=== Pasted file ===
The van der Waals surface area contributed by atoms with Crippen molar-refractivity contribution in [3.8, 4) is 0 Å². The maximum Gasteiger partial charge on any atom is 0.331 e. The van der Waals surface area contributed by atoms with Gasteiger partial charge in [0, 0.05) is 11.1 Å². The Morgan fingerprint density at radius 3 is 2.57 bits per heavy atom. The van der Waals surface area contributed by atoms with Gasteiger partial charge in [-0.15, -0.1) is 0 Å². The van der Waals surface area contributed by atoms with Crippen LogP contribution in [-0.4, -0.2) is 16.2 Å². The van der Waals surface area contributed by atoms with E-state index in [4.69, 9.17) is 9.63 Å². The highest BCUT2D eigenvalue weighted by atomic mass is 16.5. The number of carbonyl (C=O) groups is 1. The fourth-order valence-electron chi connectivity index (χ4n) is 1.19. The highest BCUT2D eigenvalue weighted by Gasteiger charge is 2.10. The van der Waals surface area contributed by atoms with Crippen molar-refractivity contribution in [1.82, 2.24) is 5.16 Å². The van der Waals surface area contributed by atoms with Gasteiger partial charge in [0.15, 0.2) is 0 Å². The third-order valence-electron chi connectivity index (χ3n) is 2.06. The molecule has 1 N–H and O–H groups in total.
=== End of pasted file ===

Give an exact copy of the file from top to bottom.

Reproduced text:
The van der Waals surface area contributed by atoms with Crippen molar-refractivity contribution in [3.8, 4) is 0 Å². The maximum Gasteiger partial charge on any atom is 0.331 e. The van der Waals surface area contributed by atoms with Gasteiger partial charge in [0, 0.05) is 11.1 Å². The Morgan fingerprint density at radius 3 is 2.57 bits per heavy atom. The van der Waals surface area contributed by atoms with Gasteiger partial charge in [-0.15, -0.1) is 0 Å². The van der Waals surface area contributed by atoms with Crippen LogP contribution in [-0.4, -0.2) is 16.2 Å². The van der Waals surface area contributed by atoms with E-state index in [4.69, 9.17) is 9.63 Å². The highest BCUT2D eigenvalue weighted by atomic mass is 16.5. The number of carbonyl (C=O) groups is 1. The fourth-order valence-electron chi connectivity index (χ4n) is 1.19. The highest BCUT2D eigenvalue weighted by Gasteiger charge is 2.10. The van der Waals surface area contributed by atoms with Crippen molar-refractivity contribution in [1.82, 2.24) is 5.16 Å². The van der Waals surface area contributed by atoms with Gasteiger partial charge in [0.15, 0.2) is 0 Å². The third-order valence-electron chi connectivity index (χ3n) is 2.06. The molecule has 1 N–H and O–H groups in total.